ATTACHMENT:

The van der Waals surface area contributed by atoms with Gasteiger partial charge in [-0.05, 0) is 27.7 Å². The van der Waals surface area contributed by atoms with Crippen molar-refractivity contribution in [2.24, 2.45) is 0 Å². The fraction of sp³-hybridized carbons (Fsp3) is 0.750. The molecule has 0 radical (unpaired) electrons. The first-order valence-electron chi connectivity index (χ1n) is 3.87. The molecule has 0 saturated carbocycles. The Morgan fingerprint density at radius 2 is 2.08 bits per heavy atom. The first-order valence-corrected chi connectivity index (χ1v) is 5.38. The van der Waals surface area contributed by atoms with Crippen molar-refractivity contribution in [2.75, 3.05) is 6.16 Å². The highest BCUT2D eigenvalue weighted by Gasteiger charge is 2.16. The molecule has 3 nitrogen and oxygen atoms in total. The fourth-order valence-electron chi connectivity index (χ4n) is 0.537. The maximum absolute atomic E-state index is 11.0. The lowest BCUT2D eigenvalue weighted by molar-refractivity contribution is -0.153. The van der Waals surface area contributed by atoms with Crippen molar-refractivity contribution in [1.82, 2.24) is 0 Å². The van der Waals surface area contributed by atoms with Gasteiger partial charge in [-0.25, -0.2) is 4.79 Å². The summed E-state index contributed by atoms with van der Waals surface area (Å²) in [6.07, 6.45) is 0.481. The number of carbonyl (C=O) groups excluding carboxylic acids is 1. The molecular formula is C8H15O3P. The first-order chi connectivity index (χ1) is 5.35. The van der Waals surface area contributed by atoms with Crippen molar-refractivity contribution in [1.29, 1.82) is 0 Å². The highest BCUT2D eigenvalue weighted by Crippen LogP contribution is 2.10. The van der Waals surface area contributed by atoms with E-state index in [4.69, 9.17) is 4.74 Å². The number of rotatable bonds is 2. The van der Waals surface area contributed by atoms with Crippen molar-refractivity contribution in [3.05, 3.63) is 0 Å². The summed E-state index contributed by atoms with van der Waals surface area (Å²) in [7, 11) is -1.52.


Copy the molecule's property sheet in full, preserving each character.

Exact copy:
The van der Waals surface area contributed by atoms with Gasteiger partial charge in [-0.05, 0) is 27.7 Å². The van der Waals surface area contributed by atoms with Crippen molar-refractivity contribution in [2.24, 2.45) is 0 Å². The fraction of sp³-hybridized carbons (Fsp3) is 0.750. The molecule has 0 radical (unpaired) electrons. The first-order valence-electron chi connectivity index (χ1n) is 3.87. The molecule has 0 saturated carbocycles. The Morgan fingerprint density at radius 2 is 2.08 bits per heavy atom. The first-order valence-corrected chi connectivity index (χ1v) is 5.38. The van der Waals surface area contributed by atoms with Crippen molar-refractivity contribution in [2.75, 3.05) is 6.16 Å². The highest BCUT2D eigenvalue weighted by Gasteiger charge is 2.16. The molecule has 3 nitrogen and oxygen atoms in total. The fourth-order valence-electron chi connectivity index (χ4n) is 0.537. The maximum absolute atomic E-state index is 11.0. The lowest BCUT2D eigenvalue weighted by molar-refractivity contribution is -0.153. The van der Waals surface area contributed by atoms with Crippen molar-refractivity contribution in [1.82, 2.24) is 0 Å². The van der Waals surface area contributed by atoms with Gasteiger partial charge in [-0.25, -0.2) is 4.79 Å². The summed E-state index contributed by atoms with van der Waals surface area (Å²) in [6.07, 6.45) is 0.481. The number of carbonyl (C=O) groups excluding carboxylic acids is 1. The molecular formula is C8H15O3P. The first-order chi connectivity index (χ1) is 5.35. The van der Waals surface area contributed by atoms with Crippen molar-refractivity contribution in [1.29, 1.82) is 0 Å². The highest BCUT2D eigenvalue weighted by Crippen LogP contribution is 2.10. The van der Waals surface area contributed by atoms with E-state index in [4.69, 9.17) is 4.74 Å². The number of rotatable bonds is 2. The van der Waals surface area contributed by atoms with Crippen molar-refractivity contribution in [3.05, 3.63) is 0 Å². The summed E-state index contributed by atoms with van der Waals surface area (Å²) in [7, 11) is -1.52.